As it was approaching Christmas the call went out that what I wanted was a fly rod. The Santa illusion was already gone, this was practicality at work. The rod that I got on that twelfth Christmas so many years ago (was 1968 really all that long ago?) I have to this day and still use. The reel is still here but stays in its box missing several crucial little machine screws. The sinking line? I tossed that a few years back, it was beyond salvage and there was no room in my designs for it.

OK, so what does an eleven-year-old kid in Ft. Worth, Texas do with a fly rod? We went to East Texas to camp in the Davy Crockett National Forest. One fine early morning I arose before the rest and proceeded down the shoreline with fly rod in hand. My explorations reached an inlet filled with lily pads. Just like the pictures in the magazines. I tied on a Miss Prissy out of the little round blue plastic dispenser, flailed in what must have been an amazing display of uneducated, uncoached casting and proceeded to catch bluegill after bluegill, bass after bass. No one was more surprised than me! I had not even brought along a stringer (this had been a tentative outing, my very first with the fly rod so I was not at all certain what would happen) so could only release them back into the lake. I was catching and releasing simply because there was no other choice. Back at camp I was thrilled! I was jabbering a mile a minute about all the fish I had caught. Then the man whose family we were camping with asked, "so where are all these fish?" and gave me an incredulous stare. I pretty much stopped fishing after that, nothing like being told you're a liar when you aren't. But that brilliant little morning on a small East Texas lake had planted a seed that would grow over the years, sometimes slowly, sometimes not.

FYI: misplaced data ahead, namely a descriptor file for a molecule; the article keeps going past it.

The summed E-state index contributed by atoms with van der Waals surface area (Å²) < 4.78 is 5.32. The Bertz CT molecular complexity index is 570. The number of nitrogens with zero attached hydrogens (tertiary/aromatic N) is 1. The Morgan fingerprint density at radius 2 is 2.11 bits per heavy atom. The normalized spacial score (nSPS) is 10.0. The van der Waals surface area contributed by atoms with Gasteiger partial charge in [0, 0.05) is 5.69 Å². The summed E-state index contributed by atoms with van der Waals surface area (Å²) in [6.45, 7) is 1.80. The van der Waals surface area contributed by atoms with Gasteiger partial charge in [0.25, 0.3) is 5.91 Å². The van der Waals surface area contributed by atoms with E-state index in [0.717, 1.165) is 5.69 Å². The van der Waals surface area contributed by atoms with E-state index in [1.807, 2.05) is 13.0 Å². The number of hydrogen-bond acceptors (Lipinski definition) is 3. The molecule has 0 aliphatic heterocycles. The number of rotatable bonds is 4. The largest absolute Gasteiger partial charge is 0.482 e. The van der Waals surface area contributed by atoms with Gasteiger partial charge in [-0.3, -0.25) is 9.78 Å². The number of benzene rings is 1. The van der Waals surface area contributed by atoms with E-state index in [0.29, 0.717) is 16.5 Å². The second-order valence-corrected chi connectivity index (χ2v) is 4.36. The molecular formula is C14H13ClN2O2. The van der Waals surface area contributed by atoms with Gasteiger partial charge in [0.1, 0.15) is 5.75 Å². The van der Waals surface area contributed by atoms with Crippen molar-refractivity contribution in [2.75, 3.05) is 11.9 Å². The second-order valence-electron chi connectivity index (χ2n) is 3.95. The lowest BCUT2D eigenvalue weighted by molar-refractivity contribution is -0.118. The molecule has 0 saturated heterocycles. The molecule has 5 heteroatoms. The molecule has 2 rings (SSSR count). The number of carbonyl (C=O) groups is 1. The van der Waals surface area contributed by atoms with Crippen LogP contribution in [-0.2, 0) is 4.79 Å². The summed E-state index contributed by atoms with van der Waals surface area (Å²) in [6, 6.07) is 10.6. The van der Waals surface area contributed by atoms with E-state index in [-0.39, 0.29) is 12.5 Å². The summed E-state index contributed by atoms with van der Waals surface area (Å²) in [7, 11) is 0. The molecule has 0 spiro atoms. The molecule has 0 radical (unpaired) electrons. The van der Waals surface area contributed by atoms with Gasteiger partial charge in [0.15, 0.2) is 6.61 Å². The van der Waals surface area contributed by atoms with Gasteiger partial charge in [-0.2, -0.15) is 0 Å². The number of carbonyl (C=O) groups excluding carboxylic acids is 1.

My next trip was to Red River New Mexico. Trout! The marvelous wonderful trout! The sainted land and its holy fish! I was finally going to live the dream that I had read about so often in those miles of piles of outdoor magazines and in barber shops. But it was not quite the experience I had dreamed of. I wish I could tell you about all the trout I landed but it just didn't happen. What I did get was my first coaching on casting. A woman took pity on me and my felonious line flogging, stepped in and told me to "stop, wait, let it straighten out behind you." At least now I was not endangering innocent lives. I can't tell you what fly I had tied on. I can tell you that I got to fish for trout.

There were many other trips and experiences, fishing all night on the banks of the Brazos below Granbury Dam. Wading out chest deep into Aransas Bay at Goose Island State Park in Rockport TX, a boat pulling up next to us and showing off the shark and gar that they'd caught on the trotline right nearby. Stacking oil cans in the bait shop to earn dead fish for crabbing bait. Floating down the Brazos in a float tube back in 1976 when float tubes weren't yet quite "hip," catching all kinds of fish.

It was years later, after a life that went in a direction that did not have room for fishing or outdoors that I finally decided that it was time to return to the fold. I have taken tying back up, can cast without anyone calling the police and in general am having a great old time with this art. I hesitate to call it a hobby. I feel that demeans fly angling as a practice. Its art, it's a practice, it's a way of life. It's also about meeting some of the nicest people I have ever run into. I can only liken it to church and the closeness that one develops with the rest of the congregation. The congregation of fly anglers is one that I am proud to be a member of. ~ Robin Rhyne

Copyright 2003